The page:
As a leader, she nurtured quality and excellence, and each staff member worked to ensure the highest of practice standards and maintain both quality care and quality of life. Fana not only brought high standards and high compassion, she also encouraged joy and fun, and stressed the importance of caring for one another. Despite the challenges a pandemic brings, you can feel love and compassion as you walk off the elevator. Dance, laughter, and music surround you. Best of all, the atmosphere created by Fana makes you ask, “What pandemic?”—Nominated by Tammy B. Retalic
Bozhena Kogan, Hebrew Rehabilitation Center Roslindale
Being a nursing leader isn’t easy. It’s great to be called a leader, but few are actually worthy of this title. Bozhena Kogan is one of the very few. She started at Hebrew Rehabilitation Center as a naïve new grad nurse and matured into our highly regarded senior director of nursing at our Roslindale campus. It was a big adjustment, as the responsibilities are a 24-hour schedule. Being motivated and compassionate for the care of the geriatric population, she focuses her attention on many demands. With the support of her family and peers, she exemplifies the true spirit of a leader. She continues to motivate staff, encourages professionalism, and doesn’t forget to remind them to comply with clinical practices, policies and procedures, quality measures, and the goals of the department.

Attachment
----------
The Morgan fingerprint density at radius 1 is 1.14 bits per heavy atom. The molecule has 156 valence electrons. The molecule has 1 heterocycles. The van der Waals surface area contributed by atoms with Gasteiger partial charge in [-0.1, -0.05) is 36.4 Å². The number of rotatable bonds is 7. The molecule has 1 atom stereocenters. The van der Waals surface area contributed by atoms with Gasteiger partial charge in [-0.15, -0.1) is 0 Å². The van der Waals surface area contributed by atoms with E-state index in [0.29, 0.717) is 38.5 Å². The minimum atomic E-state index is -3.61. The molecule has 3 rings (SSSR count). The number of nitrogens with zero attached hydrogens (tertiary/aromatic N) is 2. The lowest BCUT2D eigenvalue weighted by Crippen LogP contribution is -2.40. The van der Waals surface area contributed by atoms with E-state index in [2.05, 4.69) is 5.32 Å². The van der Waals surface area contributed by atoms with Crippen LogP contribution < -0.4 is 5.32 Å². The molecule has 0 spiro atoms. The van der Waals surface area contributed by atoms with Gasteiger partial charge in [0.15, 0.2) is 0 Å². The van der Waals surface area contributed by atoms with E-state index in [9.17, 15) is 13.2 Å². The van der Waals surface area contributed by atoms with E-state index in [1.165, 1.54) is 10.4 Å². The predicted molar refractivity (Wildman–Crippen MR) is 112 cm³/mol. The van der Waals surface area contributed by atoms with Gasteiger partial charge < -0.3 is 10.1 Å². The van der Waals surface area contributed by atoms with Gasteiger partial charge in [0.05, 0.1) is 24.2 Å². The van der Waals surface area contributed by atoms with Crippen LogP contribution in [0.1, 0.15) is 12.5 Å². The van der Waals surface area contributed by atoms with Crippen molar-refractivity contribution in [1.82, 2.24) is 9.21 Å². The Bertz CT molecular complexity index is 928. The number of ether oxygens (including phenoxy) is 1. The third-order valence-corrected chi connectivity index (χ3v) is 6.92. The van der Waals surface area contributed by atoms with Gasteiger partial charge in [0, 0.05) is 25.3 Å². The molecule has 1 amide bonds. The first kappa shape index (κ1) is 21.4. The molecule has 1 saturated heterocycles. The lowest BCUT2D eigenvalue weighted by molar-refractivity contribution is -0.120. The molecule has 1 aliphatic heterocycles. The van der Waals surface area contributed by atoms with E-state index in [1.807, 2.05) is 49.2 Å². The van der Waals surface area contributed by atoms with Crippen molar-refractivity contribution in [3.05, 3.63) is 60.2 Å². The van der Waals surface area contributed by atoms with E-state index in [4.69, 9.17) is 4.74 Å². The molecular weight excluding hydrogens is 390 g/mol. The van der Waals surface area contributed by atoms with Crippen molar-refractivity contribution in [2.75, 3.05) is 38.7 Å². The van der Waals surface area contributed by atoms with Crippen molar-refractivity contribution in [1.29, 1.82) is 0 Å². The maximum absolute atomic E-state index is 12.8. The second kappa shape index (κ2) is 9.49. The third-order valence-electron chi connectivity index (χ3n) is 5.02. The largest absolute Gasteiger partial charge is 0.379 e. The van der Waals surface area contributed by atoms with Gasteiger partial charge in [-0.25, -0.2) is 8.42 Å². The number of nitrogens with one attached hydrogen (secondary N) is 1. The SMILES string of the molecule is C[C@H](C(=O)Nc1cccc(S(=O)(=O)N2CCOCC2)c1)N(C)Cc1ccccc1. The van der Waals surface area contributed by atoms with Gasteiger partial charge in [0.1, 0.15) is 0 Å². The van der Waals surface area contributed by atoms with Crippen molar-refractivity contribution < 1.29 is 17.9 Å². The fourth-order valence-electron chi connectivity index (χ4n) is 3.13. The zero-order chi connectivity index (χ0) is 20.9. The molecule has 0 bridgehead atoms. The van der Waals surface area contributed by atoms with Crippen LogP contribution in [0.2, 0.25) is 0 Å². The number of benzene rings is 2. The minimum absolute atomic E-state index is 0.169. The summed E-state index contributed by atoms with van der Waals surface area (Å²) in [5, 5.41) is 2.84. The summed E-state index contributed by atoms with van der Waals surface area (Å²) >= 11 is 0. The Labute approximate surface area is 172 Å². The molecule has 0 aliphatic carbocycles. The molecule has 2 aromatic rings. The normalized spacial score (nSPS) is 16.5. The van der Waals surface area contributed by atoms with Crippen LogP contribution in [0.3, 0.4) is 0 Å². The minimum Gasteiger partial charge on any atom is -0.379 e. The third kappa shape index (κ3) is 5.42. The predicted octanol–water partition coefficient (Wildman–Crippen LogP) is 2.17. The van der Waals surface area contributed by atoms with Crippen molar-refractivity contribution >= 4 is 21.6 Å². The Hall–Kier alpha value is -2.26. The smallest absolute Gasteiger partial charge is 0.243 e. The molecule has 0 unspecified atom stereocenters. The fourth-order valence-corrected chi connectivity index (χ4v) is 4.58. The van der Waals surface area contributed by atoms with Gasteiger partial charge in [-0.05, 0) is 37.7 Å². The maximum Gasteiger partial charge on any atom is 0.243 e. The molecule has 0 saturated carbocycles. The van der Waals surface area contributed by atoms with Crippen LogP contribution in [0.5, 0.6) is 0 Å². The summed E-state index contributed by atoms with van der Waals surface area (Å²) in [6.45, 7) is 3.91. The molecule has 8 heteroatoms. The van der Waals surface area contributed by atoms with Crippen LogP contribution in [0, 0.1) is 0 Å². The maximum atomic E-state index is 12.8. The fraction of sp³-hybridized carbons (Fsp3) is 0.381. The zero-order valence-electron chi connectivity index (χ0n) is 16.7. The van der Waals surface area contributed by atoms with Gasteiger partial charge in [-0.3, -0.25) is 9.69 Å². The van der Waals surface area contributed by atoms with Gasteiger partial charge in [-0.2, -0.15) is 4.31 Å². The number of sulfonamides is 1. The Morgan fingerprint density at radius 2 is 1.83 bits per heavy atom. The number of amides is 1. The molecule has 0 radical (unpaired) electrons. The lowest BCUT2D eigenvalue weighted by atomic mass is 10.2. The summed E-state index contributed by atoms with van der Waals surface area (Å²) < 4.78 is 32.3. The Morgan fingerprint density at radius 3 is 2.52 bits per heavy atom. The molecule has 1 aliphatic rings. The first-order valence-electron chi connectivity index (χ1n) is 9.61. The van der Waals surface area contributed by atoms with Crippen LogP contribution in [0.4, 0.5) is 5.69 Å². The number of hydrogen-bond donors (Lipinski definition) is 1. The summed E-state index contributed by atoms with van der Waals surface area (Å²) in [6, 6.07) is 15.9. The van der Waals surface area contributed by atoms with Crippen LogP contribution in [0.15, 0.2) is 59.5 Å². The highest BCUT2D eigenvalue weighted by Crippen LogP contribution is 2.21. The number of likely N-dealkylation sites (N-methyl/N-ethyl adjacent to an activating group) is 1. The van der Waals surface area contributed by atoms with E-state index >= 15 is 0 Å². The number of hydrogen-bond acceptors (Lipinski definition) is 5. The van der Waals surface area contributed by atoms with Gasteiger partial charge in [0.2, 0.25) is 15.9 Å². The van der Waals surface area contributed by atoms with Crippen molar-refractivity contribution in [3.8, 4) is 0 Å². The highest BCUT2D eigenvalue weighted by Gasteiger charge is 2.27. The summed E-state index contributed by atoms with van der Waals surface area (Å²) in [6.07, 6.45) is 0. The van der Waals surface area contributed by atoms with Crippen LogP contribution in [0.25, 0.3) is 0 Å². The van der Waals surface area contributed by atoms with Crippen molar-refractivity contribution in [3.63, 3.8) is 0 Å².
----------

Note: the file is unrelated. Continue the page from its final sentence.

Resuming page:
When the COVID pandemic hit, Bozhena became very hands-on and visible, wearing scrubs. You can see her pushing beds, giving fluids, and helping with meals. At times she even lost track of the numerous meetings she was required to attend because she wanted to help her staff. She always updates the teams about what’s going on with constantly changing requirements around infection control. Her constant presence on the floors was noticed, and staff appreciated her support for the struggling direct caregivers. Despite the very hectic work schedule, she always manages to ask about the well-being of our families and peers. What great qualities of a LEADER.—Nominated by Ross Mangilog
Sofia Lazebnik, Hebrew Rehabilitation Center
I would want Sofia to care for my loved one if I were unable. She is always welcoming and positive. I’ve seen her interact with many patients with a kind, gentle, loving manner, like they are her own parents. She is supportive to the patient-care assistants and helps them get the job done. She questions why and how to do what is being asked of her and her co-workers because she wants to do the right thing.—Nominated by Nadya Kopelman
Lorraine Notice, Hebrew Rehabilitation Center Boston
Memory Care Unit Morning Nurse Lorraine Notice’s dedication and passion for her patients do not go unnoticed. Lorraine demonstrates compassion, love, and kindness to her patients each and every day. No matter how busy she gets, she always finds time to listen to her patients when they want to share memories with her.—Nominated by Carline Cenat
Karen Pecararo, Orchard Cove, Hebrew SeniorLife